I suppose that it feels intuitively weird to look at a not-exceptionally-bad scientific study and say that there's a >99% chance that it's wrong, but in fact we deal with things like that all the time in all domains. https://www.lesswrong.com/posts/Ap4KfkHyxjYPDiqh2/pascal-s-muggle-infinitesimal-priors-and-strong-evidence seems relevant (not the part about double exponentials, that doesn't apply here, but the part about how decillion-to-one chances crop up all the time).

Maybe the problem is just that a good study and an average study intuitively look similar-ish and like they should have similar-ish effects on our beliefs, even though in fact their Bayes factors differ by orders of magnitude? Maybe a person could cure themself of this intuition by reading enough average studies whose findings were later disconfirmed by good studies?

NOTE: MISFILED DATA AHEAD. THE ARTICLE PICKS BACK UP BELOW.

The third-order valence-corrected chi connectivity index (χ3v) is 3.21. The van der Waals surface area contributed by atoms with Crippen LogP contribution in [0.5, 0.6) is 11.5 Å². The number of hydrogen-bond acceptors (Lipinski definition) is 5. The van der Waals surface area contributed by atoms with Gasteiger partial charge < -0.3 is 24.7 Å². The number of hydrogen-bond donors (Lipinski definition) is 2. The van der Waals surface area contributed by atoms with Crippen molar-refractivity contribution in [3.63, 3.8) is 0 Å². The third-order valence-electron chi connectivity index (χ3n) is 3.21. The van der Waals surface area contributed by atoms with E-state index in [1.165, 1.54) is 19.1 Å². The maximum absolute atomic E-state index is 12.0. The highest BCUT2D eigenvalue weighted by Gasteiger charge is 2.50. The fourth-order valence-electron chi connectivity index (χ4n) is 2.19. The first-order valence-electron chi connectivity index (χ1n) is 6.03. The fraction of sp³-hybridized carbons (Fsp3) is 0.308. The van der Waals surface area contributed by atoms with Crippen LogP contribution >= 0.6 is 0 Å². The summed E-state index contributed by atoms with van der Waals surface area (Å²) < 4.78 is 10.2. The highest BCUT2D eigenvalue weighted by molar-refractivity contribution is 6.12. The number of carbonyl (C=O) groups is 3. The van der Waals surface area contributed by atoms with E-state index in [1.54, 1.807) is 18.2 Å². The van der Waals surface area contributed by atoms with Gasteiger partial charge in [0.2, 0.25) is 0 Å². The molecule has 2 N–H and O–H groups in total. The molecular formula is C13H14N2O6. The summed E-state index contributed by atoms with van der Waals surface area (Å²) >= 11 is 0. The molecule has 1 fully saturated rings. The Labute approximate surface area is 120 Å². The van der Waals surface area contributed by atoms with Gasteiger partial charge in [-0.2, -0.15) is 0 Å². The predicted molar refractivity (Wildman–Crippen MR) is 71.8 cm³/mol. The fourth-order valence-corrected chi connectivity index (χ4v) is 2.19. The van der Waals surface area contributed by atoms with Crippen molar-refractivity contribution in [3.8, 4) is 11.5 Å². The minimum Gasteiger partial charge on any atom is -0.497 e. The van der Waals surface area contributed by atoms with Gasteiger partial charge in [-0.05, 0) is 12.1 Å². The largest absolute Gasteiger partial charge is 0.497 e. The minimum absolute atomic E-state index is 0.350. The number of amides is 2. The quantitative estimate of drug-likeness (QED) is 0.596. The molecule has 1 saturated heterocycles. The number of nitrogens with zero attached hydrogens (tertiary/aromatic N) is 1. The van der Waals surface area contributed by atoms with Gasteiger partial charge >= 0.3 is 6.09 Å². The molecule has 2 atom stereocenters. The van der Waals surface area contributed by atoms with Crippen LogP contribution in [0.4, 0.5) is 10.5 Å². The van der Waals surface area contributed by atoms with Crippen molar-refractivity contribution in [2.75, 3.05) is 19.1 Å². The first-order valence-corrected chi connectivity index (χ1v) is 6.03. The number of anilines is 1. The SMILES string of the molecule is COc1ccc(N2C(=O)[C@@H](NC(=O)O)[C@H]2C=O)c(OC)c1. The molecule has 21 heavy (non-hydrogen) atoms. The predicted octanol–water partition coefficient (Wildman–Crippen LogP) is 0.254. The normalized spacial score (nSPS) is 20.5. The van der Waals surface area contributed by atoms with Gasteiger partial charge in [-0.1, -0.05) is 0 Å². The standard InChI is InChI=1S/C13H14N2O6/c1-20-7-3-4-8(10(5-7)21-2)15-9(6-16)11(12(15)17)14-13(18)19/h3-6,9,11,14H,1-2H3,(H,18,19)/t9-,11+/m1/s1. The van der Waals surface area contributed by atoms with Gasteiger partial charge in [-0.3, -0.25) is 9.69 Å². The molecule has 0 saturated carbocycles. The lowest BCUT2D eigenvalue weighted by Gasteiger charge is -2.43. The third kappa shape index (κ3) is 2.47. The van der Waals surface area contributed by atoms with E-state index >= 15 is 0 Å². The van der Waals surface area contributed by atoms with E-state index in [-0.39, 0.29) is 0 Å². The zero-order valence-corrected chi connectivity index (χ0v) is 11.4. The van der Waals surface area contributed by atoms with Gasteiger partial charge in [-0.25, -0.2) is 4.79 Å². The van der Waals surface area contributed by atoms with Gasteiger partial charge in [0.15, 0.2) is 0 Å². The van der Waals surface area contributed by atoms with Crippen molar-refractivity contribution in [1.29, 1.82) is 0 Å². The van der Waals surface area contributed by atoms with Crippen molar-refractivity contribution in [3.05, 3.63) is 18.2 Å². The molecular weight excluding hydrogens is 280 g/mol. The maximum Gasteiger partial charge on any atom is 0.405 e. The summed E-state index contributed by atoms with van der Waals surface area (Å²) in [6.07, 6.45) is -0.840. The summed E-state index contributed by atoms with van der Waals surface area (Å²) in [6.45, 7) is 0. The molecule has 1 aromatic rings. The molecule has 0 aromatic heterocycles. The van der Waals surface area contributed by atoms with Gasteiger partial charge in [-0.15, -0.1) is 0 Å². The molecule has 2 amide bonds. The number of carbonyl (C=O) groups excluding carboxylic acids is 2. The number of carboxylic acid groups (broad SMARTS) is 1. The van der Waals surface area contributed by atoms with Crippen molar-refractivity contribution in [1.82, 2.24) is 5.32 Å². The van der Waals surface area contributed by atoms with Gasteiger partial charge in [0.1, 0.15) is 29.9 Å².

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It seems to me that Algernon's law would not be violated in cases where a person is taking in less of the particular substance than was normal in the evolutionary environment. In other words, in a world where many people are low in Vitamin D, topping up would seem to be a good strategy with an even smaller chance of side effects.

In that case ... which of Kurzweil's 100 supplements do I have a reasonable chance of being deficient in?

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There's a strong argument that Algernon's Law does not apply to Vitamin D. The maintenance dose for the Spanish RCT studying Vitamin D for COVID is around 8000 IU/day. This is about what someone would get from 2 hours in peak direct sunlight shirtless. Hunter-gatherers probably got this or equivalent, but we clearly don't.

(State nutritional guidelines are calibrated for the amount needed to avoid rickets, i.e. severe deficiency, but D does more than just prevent rickets.)

Similar considerations favor vegetarians taking creatine, but not randos taking Ivermectin or SSRIs.